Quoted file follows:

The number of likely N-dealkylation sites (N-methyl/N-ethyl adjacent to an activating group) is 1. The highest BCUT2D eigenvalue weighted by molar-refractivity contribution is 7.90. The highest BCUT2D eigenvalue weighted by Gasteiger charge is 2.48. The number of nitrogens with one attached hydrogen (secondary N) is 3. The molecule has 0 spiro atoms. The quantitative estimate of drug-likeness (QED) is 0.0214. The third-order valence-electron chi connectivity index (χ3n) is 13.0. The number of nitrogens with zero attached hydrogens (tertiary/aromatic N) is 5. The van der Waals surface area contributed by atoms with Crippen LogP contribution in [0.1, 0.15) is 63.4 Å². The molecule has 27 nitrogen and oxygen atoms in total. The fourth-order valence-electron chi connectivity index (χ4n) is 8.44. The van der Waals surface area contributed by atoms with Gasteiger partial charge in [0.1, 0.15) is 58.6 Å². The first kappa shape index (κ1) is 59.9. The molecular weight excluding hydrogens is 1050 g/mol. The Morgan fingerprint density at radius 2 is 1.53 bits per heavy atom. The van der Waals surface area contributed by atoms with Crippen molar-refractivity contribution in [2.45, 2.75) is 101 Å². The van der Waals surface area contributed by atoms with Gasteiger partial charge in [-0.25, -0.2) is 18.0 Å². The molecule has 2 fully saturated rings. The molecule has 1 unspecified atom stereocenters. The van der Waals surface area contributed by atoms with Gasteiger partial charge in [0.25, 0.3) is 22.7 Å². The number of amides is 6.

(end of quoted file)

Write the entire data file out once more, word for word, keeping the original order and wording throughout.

The number of likely N-dealkylation sites (N-methyl/N-ethyl adjacent to an activating group) is 1. The highest BCUT2D eigenvalue weighted by molar-refractivity contribution is 7.90. The highest BCUT2D eigenvalue weighted by Gasteiger charge is 2.48. The number of nitrogens with one attached hydrogen (secondary N) is 3. The molecule has 0 spiro atoms. The quantitative estimate of drug-likeness (QED) is 0.0214. The third-order valence-electron chi connectivity index (χ3n) is 13.0. The number of nitrogens with zero attached hydrogens (tertiary/aromatic N) is 5. The van der Waals surface area contributed by atoms with Crippen LogP contribution in [0.1, 0.15) is 63.4 Å². The molecule has 27 nitrogen and oxygen atoms in total. The fourth-order valence-electron chi connectivity index (χ4n) is 8.44. The van der Waals surface area contributed by atoms with Gasteiger partial charge in [0.1, 0.15) is 58.6 Å². The first kappa shape index (κ1) is 59.9. The molecular weight excluding hydrogens is 1050 g/mol. The Morgan fingerprint density at radius 2 is 1.53 bits per heavy atom. The van der Waals surface area contributed by atoms with Crippen molar-refractivity contribution in [2.45, 2.75) is 101 Å². The van der Waals surface area contributed by atoms with Gasteiger partial charge in [-0.25, -0.2) is 18.0 Å². The molecule has 2 fully saturated rings. The molecule has 1 unspecified atom stereocenters. The van der Waals surface area contributed by atoms with Gasteiger partial charge in [0.25, 0.3) is 22.7 Å². The number of amides is 6.